Medical billing is a legitimate career, but it’s never done by an individual remotely. Scammers collect as much as $1000 from targets for software and equipment that they send, but they don’t tell you that clinics outsource their billing to organizations and that the list of clients they give you is likely fake.
All you have to do is send in money and you’ll get envelopes to stuff with flyers about the program (read: scheme) you’re working. The goal is to rope people into sending you $2 in a pre-paid envelope so you can get them to pay up, too.
“No experience necessary! Let our experts show you how! You just have to pay right now!”
These scams are brutal because they require payment up front, often with a credit card, the information on which they keep and continue to charge. The “expert training” often comes with additional prices and fees. More often than not, the scammers are just looking for lump sums up-front and your credit card information.
This one sounds like it could be fun, if only it were real. Some of these scams charge for false certifications. Others ask you to deposit some money and then wire some of it back, which turns into a fake check scam that is difficult to combat.
Unfortunately, our opinions don’t matter as much as we want them to. Getting paid to fill out surveys is likely a con. Supposedly, the more money you pay in, the more access to surveys you get. Here’s the kicker though, if a company really wanted your opinion, they wouldn’t make you pay to fill out their survey.
The Better Business Bureau also suggests being aware of fake testimonials.
“…many of these testimonials are fake. For example, part or all of the following testimonial appeared on six different survey websites.
‘I am a first timer to your wonderful website. I must admit that it had kickstarted my interest in earning a second income stream once I saw it. You have definitely opened up a whole new world for me.’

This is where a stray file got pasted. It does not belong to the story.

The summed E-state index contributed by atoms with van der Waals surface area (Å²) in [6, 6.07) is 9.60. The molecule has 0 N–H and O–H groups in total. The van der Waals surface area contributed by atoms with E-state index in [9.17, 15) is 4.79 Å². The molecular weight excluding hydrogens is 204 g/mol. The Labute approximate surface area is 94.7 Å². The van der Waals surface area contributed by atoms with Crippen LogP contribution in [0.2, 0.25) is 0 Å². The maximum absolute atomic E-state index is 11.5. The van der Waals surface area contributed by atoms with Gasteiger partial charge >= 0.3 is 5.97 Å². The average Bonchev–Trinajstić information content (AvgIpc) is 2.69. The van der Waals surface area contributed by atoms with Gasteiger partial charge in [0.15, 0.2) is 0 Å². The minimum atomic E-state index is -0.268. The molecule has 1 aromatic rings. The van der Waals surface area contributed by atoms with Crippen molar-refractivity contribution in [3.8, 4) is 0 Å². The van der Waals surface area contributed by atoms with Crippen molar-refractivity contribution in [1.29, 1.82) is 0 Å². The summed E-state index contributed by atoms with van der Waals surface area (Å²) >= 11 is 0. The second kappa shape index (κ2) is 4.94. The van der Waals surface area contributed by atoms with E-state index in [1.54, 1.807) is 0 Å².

Some multilevel marketing jobs are legitimate, so this one might be the toughest to differentiate real from fake. The best distinction between the two is that in real MLM businesses, the workers make commission on the sales of their product. It’s important to ask how much money the majority of the entry-level salespersons make, and not to get wrapped up in the amount the high-level people make.
The Federal Trade Commission notes this important point, “If anyone suggests recruiting is the real way to make money, know this: MLMs that survive on recruiting new participants rather than retail sales are pyramid schemes. Pyramid schemes are illegal, and the vast majority of participants lose money.”
If the scammers succeed, they will have gotten money off of you that will be very difficult to get back. In more extreme cases, they can go as far as to steal your identity. All people, not just remote workers, should keep an eye on their credit reports to be alerted if this happens. Services such as Lifelock, Identity Force and ID Watchdog can also be helpful in monitoring one’s identity.
If you fall victim to a work-from-home-scam, take action right away, especially if they’ve stolen money from you, or more.
Get in touch with all of your financial institutions to alert them to the situation.
If your identity has been stolen, check in immediately with USA government protocol for recovering your information and getting your identity back.
Report the scam to the BBB Scam Tracker here.
File a complaint with the Federal Trade Commission here, or call 1-877-FTC-HELP.